Configuring Azure Arc VM’s Telemetry Collection with Terraform

As I mentioned in the previous post, the main reason I wanted to connect a custom VM to Azure Arc was that I could start telemetry collection. So today let’s do just that. This post relies on the resources that we created the last time, so if something looks like it came out of nowhere – check out the first post of this series.

VM Telemetry in Azure

Azure’s approach to VM’s telemetry collection is called VM Insights. It’s actually way more powerful than just a telemetry collector, but at this stage we just need a few CPU/Disk graphs to be happy.

Enabling VM Insights through UI is easy. We’d go to Insights blade of the VM, hit a friendly “Enable” button, and after 10 minutes or so we’d discover some dashboards with beautiful graphs on them. However, hitting buttons is not the Jedi way. Terraform is.

The button of weak. True Jedi uses Infrastructure as a Code.

Building blocks of VM Insights

It is still worth to hit that “Enable” button at least once, to see what’s going on under the hood. It is interesting, because at least four things are happening:

  • Azure creates Log Analytics workspace (LA) resource, which will act as a database for our telemetry.
  • It will also add a Data Collection Rule (DCR), which will specify what kind of data we are interested in (Microsoft Insights, Performance Counters), and where we want to send it to (Log Analytics workspace).
  • A virtual machine, that we enabled insights for, will receive an extension called Azure Monitor Agent (AMA), whose sole responsibility is to extract the metrics and send them to whatever Data Collection Rule we associated it with.
  • Finally, Azure will add an association between the collection rule and the agent, thus completing the path between metrics and their storage.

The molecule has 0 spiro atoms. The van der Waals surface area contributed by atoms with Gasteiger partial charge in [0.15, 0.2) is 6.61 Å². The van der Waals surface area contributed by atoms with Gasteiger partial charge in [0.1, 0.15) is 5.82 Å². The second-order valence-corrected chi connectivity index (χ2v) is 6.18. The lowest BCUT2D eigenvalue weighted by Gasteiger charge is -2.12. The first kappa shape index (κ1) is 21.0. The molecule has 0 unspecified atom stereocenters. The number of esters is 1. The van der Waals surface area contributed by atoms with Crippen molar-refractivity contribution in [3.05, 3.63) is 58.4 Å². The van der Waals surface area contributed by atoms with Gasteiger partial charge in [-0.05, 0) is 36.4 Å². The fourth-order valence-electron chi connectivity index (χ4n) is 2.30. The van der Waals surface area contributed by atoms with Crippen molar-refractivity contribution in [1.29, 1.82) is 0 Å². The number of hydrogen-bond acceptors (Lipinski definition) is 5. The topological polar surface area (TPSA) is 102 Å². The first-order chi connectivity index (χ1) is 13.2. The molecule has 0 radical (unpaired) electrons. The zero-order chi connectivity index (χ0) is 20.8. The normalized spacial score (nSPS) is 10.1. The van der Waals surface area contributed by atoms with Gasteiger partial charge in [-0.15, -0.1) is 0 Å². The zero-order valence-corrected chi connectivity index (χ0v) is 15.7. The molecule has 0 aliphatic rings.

Configuring VM Insights with Terraform

Knowing the building blocks, it doesn’t require much of a brain power to automate them. However, there is a catch. We can create LA workspace and DCR upfront, no problem. Creating AMA and the association is a completely different story, though. Most likely there will be more than one Arc virtual machine to monitor, and we have no control of when exactly they will appear in Azure. All that makes “the right time and place” to create AMA and DCR association quite unknown.

But there is a solution – Azure Policy. The policy defines the desired configuration of resources, and Azure will constantly seek for violations to rectify (if told so). In other words, if we create policies that require every Arc machine to have AMA extension with DCR association, whenever a new VM comes along, Azure will detect missing properties and configures them in automatically. Profit!

In fact, we don’t even need to create those policies. Azure already has them:

  • “Configure Linux Arc-enabled machines to run Azure Monitor Agent” for AMA.
  • “Configure Linux Machines to be associated with a Data Collection Rule or a Data Collection Endpoint” for DCR.

We just need to assign them to the resource group with future Arc machines, and the science will happen.

Builtin policies for monitoring (one of the many)

Steps 1-2: Create Log Analytics Workspace and Data Collection Rule

Creating LA workspace is trivial:

We put LA into the same resource group as Arc machines, since they should share the same region.